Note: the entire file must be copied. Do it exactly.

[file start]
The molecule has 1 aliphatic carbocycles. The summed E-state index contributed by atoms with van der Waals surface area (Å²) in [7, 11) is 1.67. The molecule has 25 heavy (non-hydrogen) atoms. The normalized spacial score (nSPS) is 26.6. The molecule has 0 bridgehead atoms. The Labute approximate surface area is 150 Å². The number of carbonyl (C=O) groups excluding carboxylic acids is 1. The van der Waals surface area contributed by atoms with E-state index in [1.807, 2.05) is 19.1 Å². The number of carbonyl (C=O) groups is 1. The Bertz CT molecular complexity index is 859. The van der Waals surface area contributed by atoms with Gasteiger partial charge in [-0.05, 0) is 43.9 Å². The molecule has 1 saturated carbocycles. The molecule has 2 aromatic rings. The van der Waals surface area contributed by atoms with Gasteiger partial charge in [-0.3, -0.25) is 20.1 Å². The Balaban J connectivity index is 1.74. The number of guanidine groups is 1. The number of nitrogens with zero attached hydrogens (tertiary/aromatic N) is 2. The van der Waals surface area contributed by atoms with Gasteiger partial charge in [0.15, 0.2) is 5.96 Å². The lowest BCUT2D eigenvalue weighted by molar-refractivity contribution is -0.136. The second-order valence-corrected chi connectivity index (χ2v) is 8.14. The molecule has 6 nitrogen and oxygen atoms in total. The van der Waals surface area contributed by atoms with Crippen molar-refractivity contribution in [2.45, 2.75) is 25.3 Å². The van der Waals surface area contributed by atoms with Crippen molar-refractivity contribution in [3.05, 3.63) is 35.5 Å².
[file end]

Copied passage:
The molecule has 1 aliphatic carbocycles. The summed E-state index contributed by atoms with van der Waals surface area (Å²) in [7, 11) is 1.67. The molecule has 25 heavy (non-hydrogen) atoms. The normalized spacial score (nSPS) is 26.6. The molecule has 0 bridgehead atoms. The Labute approximate surface area is 150 Å². The number of carbonyl (C=O) groups excluding carboxylic acids is 1. The van der Waals surface area contributed by atoms with E-state index in [1.807, 2.05) is 19.1 Å². The number of carbonyl (C=O) groups is 1. The Bertz CT molecular complexity index is 859. The van der Waals surface area contributed by atoms with Gasteiger partial charge in [-0.05, 0) is 43.9 Å². The molecule has 1 saturated carbocycles. The molecule has 2 aromatic rings. The van der Waals surface area contributed by atoms with Gasteiger partial charge in [-0.3, -0.25) is 20.1 Å². The Balaban J connectivity index is 1.74. The number of guanidine groups is 1. The number of nitrogens with zero attached hydrogens (tertiary/aromatic N) is 2. The van der Waals surface area contributed by atoms with Gasteiger partial charge in [0.15, 0.2) is 5.96 Å². The lowest BCUT2D eigenvalue weighted by molar-refractivity contribution is -0.136. The second-order valence-corrected chi connectivity index (χ2v) is 8.14. The molecule has 6 nitrogen and oxygen atoms in total. The van der Waals surface area contributed by atoms with Crippen molar-refractivity contribution in [2.45, 2.75) is 25.3 Å². The van der Waals surface area contributed by atoms with Crippen molar-refractivity contribution in [3.05, 3.63) is 35.5 Å².